Must Have Tools When You Start a Homestead
If you are thinking of starting a homestead, there are several must have tools you should have. Homesteads can be very costly when you are getting started. Land is not cheap and neither is the infrastructure to house livestock, gardens, etc. We have been slowly building up our homestead over the last 8 months. We invest in things in small bites so that we can do it within our budget. Over the last 8 months we have finished a number of big homestead projects: we have redone the horse barn, put up a second pasture, built a new chicken coop, built a fence for our dogs and built a greenhouse.
All of these projects as well as day to day homestead living have found us using some key tools over and over again. Many of these tools we already had before the homestead and some were new investments after moving here. If you are wanting to get started on a homestead and aren’t sure what you will need, this list is a great starting point!
My mom gifted us a large wheelbarrow right after moving to our homestead and it is one of our most used tools. We use it all over- in the horse barn, to clean out the chicken coop, for gardening, for hauling heavy items around and occasionally as a “table” for woodworking projects. It is a workhorse here on the homestead and everyone needs a sturdy wheelbarrow on their homestead!
2. Cordless drill
Homesteads = constant projects. We are constantly building, adjusting and adding on to our structures. Having a quality cordless drill is a must. Many spots on the homestead do not have electric and that is why cordless is necessary. We have both a DeWalt set and a Milwaukee set- both work great for our never-ending projects.
Homesteads have a lot of dirt and dirt means you need a good strong shovel. Fun fact, we actually broke our shovel this past summer building a fence and had to replace it-that shovel was working hard. We use our shovel for so many different things. We use it to clean up in the yard, building fences, taking care of puddles, moving compost and the list goes on and on.
4. Cordless saw
Going back to a similar principle as the cordless drill, homesteads have nonstop projects and they are sometimes in less than convenient locations. We are always building or fixing something and often, a saw is required. We have a sawzaw and circular saw that run on battery so we can use them anywhere on the property to make our projects faster and easier.
A staple of any homestead that has livestock. You will need a good pitchfork. Personally, I prefer the plastic variety. We use our pitchfork for cleaning out the horse barn and chicken coop, sifting through mulch or garden beds and for any project that needs earth/soil/sawdust moved. Even if you don’t have livestock, I think pitchforks are just so handy for yard and garden projects.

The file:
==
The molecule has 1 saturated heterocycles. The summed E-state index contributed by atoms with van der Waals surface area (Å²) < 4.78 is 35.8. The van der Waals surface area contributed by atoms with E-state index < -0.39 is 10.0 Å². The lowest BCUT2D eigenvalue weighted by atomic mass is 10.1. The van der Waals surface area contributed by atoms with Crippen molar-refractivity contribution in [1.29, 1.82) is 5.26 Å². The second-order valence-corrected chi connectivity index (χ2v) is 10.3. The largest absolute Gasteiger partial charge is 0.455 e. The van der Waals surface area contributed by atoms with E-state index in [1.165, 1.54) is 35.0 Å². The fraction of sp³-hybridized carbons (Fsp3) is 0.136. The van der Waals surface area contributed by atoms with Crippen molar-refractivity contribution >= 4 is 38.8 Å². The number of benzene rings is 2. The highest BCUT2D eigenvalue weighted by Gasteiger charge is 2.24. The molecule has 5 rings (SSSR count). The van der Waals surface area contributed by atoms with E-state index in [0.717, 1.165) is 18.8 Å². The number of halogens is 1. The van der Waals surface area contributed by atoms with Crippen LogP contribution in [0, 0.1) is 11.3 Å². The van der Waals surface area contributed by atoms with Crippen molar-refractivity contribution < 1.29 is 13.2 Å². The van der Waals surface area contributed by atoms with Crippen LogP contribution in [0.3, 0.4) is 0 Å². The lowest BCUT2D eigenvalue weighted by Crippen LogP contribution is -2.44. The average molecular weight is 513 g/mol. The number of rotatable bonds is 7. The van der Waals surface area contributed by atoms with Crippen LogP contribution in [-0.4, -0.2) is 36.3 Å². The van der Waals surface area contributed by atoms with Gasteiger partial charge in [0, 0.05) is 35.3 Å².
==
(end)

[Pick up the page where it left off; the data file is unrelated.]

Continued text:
6. Sharp Knife
There is a reason farmers and cowboys/girls usually carry a pocket knife- they are a staple of farm life and so useful on the homestead. Whether it is opening hay bales and sawdust bags or taking care of a random weed, a good knife will be a super useful all over your homestead. I usually pick up box cutters at TSC and keep them all around the homestead.
The amount of times I reach for a basket or tub to carry things around the homestead weekly would amaze you. I am just always toting all sorts of stuff around and having a container of some sort helps so much. I use old buckets, simple baskets, plastic tubs constantly. In the garden, heading out to the barn, working on a project. While this is something you can invest in, it is also something you can probably save on by simply repurposing things from around the homestead: a cracked horse water bucket, a plastic storage tub that is missing it’s lid, an old cardboard box.
8. Jars and Jugs
I have things to store all over the homestead. I save all large plastic tubs (think kitty litter) to use to haul and store water for the livestock. I also save some milk jugs for water storage and as potentially planters. I clean and save glass jars from jelly and pickles to reuse for sourdough or kitchen storage. I like to clean and save old peanut butter jars for my husband to use as screw and nail storage in his workshop. While mostly I like to repurpose, I do invest in LOTS of mason jars for canning as well as general food storage… you can’t have too many!
If you have animals, you need lots of buckets in various sizes. You never know when a silly horse will break a bucket (it has happened to me so many times) so it is good to have backups on hand. Also, buckets are just helpful for hauling and storage around the homestead. We use a bucket to carry slop out to the pigs and to carry eggs in from the coop. Just trust me, buckets are your friend.
10. Bailing twine and duct tape
If you have ever spent time around agriculture, you know that bailing twine and duct tape is integral. As the joke goes, a farmer/cowboy/cowgirl/rancher/homesteader can fix almost anything with bailing twine and duct tape. Keep plenty on hand at all times because you will find so many random uses for it around the homestead. Bailing twine is free because you pull it off your hay or straw bales and duct tape won’t break the bank.
BONUS: A can do attitude
Homesteading is a journey. You will constantly be learning, pivoting, adjusting and figuring it out as you go. As long as you keep up a can do attitude, you will be able to tackle almost anything the homestead throws your way. Have a good attitude and enjoy the interesting journey of homesteading!